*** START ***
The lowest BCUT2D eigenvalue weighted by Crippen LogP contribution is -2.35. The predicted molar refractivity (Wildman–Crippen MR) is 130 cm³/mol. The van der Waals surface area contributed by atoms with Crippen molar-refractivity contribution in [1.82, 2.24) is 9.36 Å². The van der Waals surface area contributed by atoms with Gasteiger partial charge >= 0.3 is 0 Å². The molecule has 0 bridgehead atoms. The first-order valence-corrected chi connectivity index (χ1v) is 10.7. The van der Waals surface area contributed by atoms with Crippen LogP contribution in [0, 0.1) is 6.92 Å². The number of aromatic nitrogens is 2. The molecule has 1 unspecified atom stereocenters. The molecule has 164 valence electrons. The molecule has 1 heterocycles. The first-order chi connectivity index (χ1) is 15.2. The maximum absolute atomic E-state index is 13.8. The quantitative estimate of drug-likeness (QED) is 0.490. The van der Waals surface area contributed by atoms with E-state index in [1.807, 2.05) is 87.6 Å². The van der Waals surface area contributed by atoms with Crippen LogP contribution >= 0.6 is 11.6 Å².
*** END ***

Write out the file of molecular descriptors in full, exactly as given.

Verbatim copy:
The lowest BCUT2D eigenvalue weighted by Crippen LogP contribution is -2.35. The predicted molar refractivity (Wildman–Crippen MR) is 130 cm³/mol. The van der Waals surface area contributed by atoms with Crippen molar-refractivity contribution in [1.82, 2.24) is 9.36 Å². The van der Waals surface area contributed by atoms with Gasteiger partial charge >= 0.3 is 0 Å². The molecule has 0 bridgehead atoms. The first-order valence-corrected chi connectivity index (χ1v) is 10.7. The van der Waals surface area contributed by atoms with Crippen LogP contribution in [0, 0.1) is 6.92 Å². The number of aromatic nitrogens is 2. The molecule has 1 unspecified atom stereocenters. The molecule has 164 valence electrons. The molecule has 1 heterocycles. The first-order chi connectivity index (χ1) is 15.2. The maximum absolute atomic E-state index is 13.8. The quantitative estimate of drug-likeness (QED) is 0.490. The van der Waals surface area contributed by atoms with E-state index in [1.807, 2.05) is 87.6 Å². The van der Waals surface area contributed by atoms with Crippen LogP contribution >= 0.6 is 11.6 Å².